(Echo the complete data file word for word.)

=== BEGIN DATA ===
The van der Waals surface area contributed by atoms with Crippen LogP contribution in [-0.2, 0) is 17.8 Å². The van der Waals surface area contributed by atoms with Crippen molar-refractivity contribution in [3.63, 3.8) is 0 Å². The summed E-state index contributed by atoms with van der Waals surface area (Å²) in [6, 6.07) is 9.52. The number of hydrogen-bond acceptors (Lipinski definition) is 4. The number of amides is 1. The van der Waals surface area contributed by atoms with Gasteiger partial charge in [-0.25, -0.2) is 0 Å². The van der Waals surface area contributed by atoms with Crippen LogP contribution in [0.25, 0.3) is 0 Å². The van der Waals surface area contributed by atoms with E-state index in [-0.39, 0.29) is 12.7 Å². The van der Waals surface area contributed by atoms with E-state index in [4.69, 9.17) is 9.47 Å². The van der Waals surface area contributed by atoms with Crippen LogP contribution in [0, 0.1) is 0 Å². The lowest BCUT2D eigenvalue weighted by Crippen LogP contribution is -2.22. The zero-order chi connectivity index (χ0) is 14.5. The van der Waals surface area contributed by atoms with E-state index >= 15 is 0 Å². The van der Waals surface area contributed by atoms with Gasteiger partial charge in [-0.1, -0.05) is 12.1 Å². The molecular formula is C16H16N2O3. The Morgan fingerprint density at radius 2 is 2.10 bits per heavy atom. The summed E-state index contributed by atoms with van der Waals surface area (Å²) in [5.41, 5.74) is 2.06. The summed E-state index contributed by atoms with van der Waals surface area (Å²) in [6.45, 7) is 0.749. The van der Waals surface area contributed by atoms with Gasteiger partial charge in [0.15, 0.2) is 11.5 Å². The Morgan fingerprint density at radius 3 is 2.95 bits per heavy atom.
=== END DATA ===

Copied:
The van der Waals surface area contributed by atoms with Crippen LogP contribution in [-0.2, 0) is 17.8 Å². The van der Waals surface area contributed by atoms with Crippen molar-refractivity contribution in [3.63, 3.8) is 0 Å². The summed E-state index contributed by atoms with van der Waals surface area (Å²) in [6, 6.07) is 9.52. The number of hydrogen-bond acceptors (Lipinski definition) is 4. The number of amides is 1. The van der Waals surface area contributed by atoms with Gasteiger partial charge in [-0.25, -0.2) is 0 Å². The van der Waals surface area contributed by atoms with Crippen LogP contribution in [0.25, 0.3) is 0 Å². The van der Waals surface area contributed by atoms with E-state index in [-0.39, 0.29) is 12.7 Å². The van der Waals surface area contributed by atoms with E-state index in [4.69, 9.17) is 9.47 Å². The van der Waals surface area contributed by atoms with Crippen LogP contribution in [0, 0.1) is 0 Å². The lowest BCUT2D eigenvalue weighted by Crippen LogP contribution is -2.22. The zero-order chi connectivity index (χ0) is 14.5. The van der Waals surface area contributed by atoms with E-state index >= 15 is 0 Å². The van der Waals surface area contributed by atoms with Gasteiger partial charge in [-0.1, -0.05) is 12.1 Å². The molecular formula is C16H16N2O3. The Morgan fingerprint density at radius 2 is 2.10 bits per heavy atom. The summed E-state index contributed by atoms with van der Waals surface area (Å²) in [5.41, 5.74) is 2.06. The summed E-state index contributed by atoms with van der Waals surface area (Å²) in [6.45, 7) is 0.749. The van der Waals surface area contributed by atoms with Gasteiger partial charge in [0.15, 0.2) is 11.5 Å². The Morgan fingerprint density at radius 3 is 2.95 bits per heavy atom.